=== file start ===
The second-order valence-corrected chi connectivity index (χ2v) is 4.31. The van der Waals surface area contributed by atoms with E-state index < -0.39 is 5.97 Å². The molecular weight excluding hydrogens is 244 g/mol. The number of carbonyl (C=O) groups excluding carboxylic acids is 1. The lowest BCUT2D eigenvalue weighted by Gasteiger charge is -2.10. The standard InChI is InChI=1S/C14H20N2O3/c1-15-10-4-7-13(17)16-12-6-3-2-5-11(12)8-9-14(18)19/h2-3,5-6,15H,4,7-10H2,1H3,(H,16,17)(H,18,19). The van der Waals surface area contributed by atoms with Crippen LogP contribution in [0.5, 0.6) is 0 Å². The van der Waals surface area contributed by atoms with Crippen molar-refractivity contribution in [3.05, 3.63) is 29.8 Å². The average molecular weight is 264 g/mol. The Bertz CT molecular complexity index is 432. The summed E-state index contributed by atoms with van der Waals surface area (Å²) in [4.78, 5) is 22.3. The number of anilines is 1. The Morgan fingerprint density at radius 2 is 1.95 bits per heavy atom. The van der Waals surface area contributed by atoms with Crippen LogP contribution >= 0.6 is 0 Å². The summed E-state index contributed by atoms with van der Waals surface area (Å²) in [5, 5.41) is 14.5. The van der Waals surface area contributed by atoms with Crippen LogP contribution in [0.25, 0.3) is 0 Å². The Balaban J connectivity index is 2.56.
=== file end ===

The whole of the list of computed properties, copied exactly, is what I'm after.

The second-order valence-corrected chi connectivity index (χ2v) is 4.31. The van der Waals surface area contributed by atoms with E-state index < -0.39 is 5.97 Å². The molecular weight excluding hydrogens is 244 g/mol. The number of carbonyl (C=O) groups excluding carboxylic acids is 1. The lowest BCUT2D eigenvalue weighted by Gasteiger charge is -2.10. The standard InChI is InChI=1S/C14H20N2O3/c1-15-10-4-7-13(17)16-12-6-3-2-5-11(12)8-9-14(18)19/h2-3,5-6,15H,4,7-10H2,1H3,(H,16,17)(H,18,19). The van der Waals surface area contributed by atoms with Crippen LogP contribution in [0.5, 0.6) is 0 Å². The van der Waals surface area contributed by atoms with Crippen molar-refractivity contribution in [3.05, 3.63) is 29.8 Å². The average molecular weight is 264 g/mol. The Bertz CT molecular complexity index is 432. The summed E-state index contributed by atoms with van der Waals surface area (Å²) in [4.78, 5) is 22.3. The number of anilines is 1. The Morgan fingerprint density at radius 2 is 1.95 bits per heavy atom. The van der Waals surface area contributed by atoms with Crippen LogP contribution >= 0.6 is 0 Å². The summed E-state index contributed by atoms with van der Waals surface area (Å²) in [5, 5.41) is 14.5. The van der Waals surface area contributed by atoms with Crippen LogP contribution in [0.25, 0.3) is 0 Å². The Balaban J connectivity index is 2.56.